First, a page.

October 23, 2018

By Katherine Monahan

Today the government announced how its federal carbon pricing system will apply across Canada, and specifically how revenue collected through the carbon fuel charge will be distributed. There were various choices for revenue recycling options, with some proponents favoring tax cuts to stimulate economic activity, or others preferring incentives for businesses to invest in clean technologies. Today’s announcement pointed to payments directly to households.

Under the federal pricing system, the vast majority of the revenue (roughly 90%) will be returned to households. Families in Ontario, Saskatchewan, New Brunswick and Manitoba will receive “Climate Action Incentive Payments” with their income tax return, starting with the 2018 tax year filing. The payments are estimated to more than offset the potential costs from the carbon charge in 7 out of 10 households. For example, an average household in Ontario is expected to pay an additional $244 in 2019 through increased fuel charges and other prices, whereas that family will receive a payment of $300. In 2022, as the carbon price increases to $50/tonne, household costs would rise to $564 but that family will receive a $697 payment.

The rationale for the choice was based on distributional and income considerations. The objective of the carbon pricing policy is to incentivize Canadians to reduce greenhouse gas emissions through price signals (i.e. people try to avoid higher prices if possible). The objective is not to financially penalize Canadian households, which is why the government decided to return revenues to families through lump-sum payments. In other words, the carbon fee-and-dividend approach maintains the incentive to choose lower carbon alternatives by changing relative prices, without penalizing households.

The other 10% of the fuel charge revenue will be earmarked for energy efficiency and climate action within hospitals, schools, small- and medium-size businesses, colleges and universities, municipalities, not for profits, and Indigenous communities in the province. Estimated support to Small and Medium-Sized Businesses in Ontario, for example, would be $105 million in 2019-20, reaching $255 million in 2023-24. Estimated support for the other combined sectors will be $50 million in 2019-20, rising to $125 million in 2023-2024. Further details on how these payments will be distributed will be released in early 2019.

There have not yet been any details regarding the revenue collected through the Output Based Pricing System (OBPS), the system applied to large emitters. Other details include a 10% top-up and an exemption for diesel-powered electricity generation for northern and remote communities.

The Climate Action Incentive will apply in Ontario, Saskatchewan, New Brunswick, and Manitoba, the provinces with no plan for carbon pricing of their own. Nunavut and the Yukon have also requested application under the federal system, but these territories will be granted the privilege to distribute the collected revenues how they see fit. There will be no changes to the systems already in place in Quebec, Alberta and British Columbia. Prince Edward Island, Northwest Territories, Nova Scotia and Newfoundland are in the process of developing their own systems that have met part of or all of the federal requirements. For example, only the federal output-based pricing system will apply in PEI if the province puts its own charge on both transport and heating fuels; and only the fuel charge and part of the OBPS will apply in Saskatchewan.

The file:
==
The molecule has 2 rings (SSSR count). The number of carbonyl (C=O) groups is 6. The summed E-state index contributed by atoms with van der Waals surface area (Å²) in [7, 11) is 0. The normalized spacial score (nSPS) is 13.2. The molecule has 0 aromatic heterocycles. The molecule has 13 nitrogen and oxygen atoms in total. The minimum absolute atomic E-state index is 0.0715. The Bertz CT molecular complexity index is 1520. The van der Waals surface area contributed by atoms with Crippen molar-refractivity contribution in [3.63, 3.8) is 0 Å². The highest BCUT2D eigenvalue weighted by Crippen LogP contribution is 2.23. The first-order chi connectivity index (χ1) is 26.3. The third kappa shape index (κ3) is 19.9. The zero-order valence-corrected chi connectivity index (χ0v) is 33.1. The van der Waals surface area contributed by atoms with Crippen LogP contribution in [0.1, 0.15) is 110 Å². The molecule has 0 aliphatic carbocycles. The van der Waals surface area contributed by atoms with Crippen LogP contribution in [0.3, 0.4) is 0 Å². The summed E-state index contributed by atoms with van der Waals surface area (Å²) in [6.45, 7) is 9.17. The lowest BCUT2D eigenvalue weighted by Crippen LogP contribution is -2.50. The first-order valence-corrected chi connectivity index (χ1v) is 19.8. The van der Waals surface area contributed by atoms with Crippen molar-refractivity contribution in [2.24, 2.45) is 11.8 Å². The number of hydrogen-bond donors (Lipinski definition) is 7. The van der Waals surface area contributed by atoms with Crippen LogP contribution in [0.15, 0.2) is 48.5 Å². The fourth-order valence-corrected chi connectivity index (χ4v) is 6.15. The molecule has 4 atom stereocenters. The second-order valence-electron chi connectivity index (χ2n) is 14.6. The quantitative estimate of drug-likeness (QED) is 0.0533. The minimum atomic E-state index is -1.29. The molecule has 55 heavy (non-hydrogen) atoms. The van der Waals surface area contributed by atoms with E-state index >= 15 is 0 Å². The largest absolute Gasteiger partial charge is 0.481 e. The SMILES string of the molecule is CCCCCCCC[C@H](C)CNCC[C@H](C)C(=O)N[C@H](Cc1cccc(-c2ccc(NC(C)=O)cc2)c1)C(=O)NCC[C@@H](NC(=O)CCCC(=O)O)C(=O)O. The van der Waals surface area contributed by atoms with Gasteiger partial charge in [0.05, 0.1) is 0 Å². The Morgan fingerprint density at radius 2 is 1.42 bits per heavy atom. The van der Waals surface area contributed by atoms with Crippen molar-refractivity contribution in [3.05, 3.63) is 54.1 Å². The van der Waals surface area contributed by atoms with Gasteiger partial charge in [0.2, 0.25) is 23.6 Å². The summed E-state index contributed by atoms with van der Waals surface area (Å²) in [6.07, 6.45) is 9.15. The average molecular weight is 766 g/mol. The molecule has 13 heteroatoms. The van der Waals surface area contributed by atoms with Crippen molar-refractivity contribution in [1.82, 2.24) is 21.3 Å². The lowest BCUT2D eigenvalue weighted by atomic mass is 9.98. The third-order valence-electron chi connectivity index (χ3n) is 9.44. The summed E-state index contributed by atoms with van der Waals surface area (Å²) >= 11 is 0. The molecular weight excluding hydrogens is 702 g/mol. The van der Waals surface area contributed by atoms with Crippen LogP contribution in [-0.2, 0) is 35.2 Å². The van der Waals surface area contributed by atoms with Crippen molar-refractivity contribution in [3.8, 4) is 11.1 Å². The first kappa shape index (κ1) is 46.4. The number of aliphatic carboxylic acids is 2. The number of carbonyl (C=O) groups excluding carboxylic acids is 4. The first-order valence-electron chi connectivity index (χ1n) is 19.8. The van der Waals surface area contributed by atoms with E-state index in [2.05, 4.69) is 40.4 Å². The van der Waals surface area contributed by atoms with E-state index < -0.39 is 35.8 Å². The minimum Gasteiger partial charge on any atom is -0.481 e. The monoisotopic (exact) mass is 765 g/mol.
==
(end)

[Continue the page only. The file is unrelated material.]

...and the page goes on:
Carbon pricing in all provinces is expected to result in 50-60 megatonnes of greenhouse gas mitigation in 2022, which is equivalent to shutting down about 30-34 coal fired electricity generating units for a year. These estimates are slightly lower than previous estimates due to losses resulting from Ontario’s withdrawal from the cap-and-trade market. Impacts on gross domestic product (GDP) are expected to be negligible, with model results pointing to lowered GDP growth projection of 0.1 percent per year from 2018 to 2022. This impact does not include the expected improvements in innovation, health or efficiency gains that the carbon price can spur.

There are additional advantages and drawbacks to different forms of revenue use that can be discussed. However, in the words of Jean Tirole, the 2014 winner of the Nobel Prize in economics, these details are “of second order importance” compared to addressing the risks of climate change. Regardless of one’s preferences for revenue use, the announcement today confirms the government’s commitment to price carbon and therefore helps move Canada towards a low-carbon economy.

Katherine Monahan

Senior Fellow